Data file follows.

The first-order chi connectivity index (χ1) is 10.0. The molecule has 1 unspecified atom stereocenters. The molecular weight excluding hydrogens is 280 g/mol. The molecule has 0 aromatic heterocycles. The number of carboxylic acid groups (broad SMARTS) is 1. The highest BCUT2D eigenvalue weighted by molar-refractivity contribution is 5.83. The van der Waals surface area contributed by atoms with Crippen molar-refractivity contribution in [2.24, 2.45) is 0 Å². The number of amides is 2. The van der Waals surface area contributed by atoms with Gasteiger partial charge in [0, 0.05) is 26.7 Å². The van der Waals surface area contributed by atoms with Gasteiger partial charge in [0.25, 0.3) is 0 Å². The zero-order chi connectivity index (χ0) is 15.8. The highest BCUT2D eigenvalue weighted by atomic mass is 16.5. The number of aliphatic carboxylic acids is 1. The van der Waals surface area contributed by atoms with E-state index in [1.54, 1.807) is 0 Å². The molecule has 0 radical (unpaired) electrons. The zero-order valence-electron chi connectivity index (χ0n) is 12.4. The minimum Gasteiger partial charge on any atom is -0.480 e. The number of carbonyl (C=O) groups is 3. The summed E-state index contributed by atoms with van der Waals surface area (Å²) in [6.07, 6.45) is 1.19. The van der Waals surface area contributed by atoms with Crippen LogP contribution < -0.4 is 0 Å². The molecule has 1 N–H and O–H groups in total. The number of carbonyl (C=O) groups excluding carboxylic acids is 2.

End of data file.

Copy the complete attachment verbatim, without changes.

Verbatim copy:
The first-order chi connectivity index (χ1) is 10.0. The molecule has 1 unspecified atom stereocenters. The molecular weight excluding hydrogens is 280 g/mol. The molecule has 0 aromatic heterocycles. The number of carboxylic acid groups (broad SMARTS) is 1. The highest BCUT2D eigenvalue weighted by molar-refractivity contribution is 5.83. The van der Waals surface area contributed by atoms with Crippen molar-refractivity contribution in [2.24, 2.45) is 0 Å². The number of amides is 2. The van der Waals surface area contributed by atoms with Gasteiger partial charge in [0, 0.05) is 26.7 Å². The van der Waals surface area contributed by atoms with Gasteiger partial charge in [0.25, 0.3) is 0 Å². The zero-order chi connectivity index (χ0) is 15.8. The highest BCUT2D eigenvalue weighted by atomic mass is 16.5. The number of aliphatic carboxylic acids is 1. The van der Waals surface area contributed by atoms with E-state index in [1.54, 1.807) is 0 Å². The molecule has 0 radical (unpaired) electrons. The zero-order valence-electron chi connectivity index (χ0n) is 12.4. The minimum Gasteiger partial charge on any atom is -0.480 e. The number of carbonyl (C=O) groups is 3. The summed E-state index contributed by atoms with van der Waals surface area (Å²) in [6.07, 6.45) is 1.19. The van der Waals surface area contributed by atoms with Crippen LogP contribution < -0.4 is 0 Å². The molecule has 1 N–H and O–H groups in total. The number of carbonyl (C=O) groups excluding carboxylic acids is 2.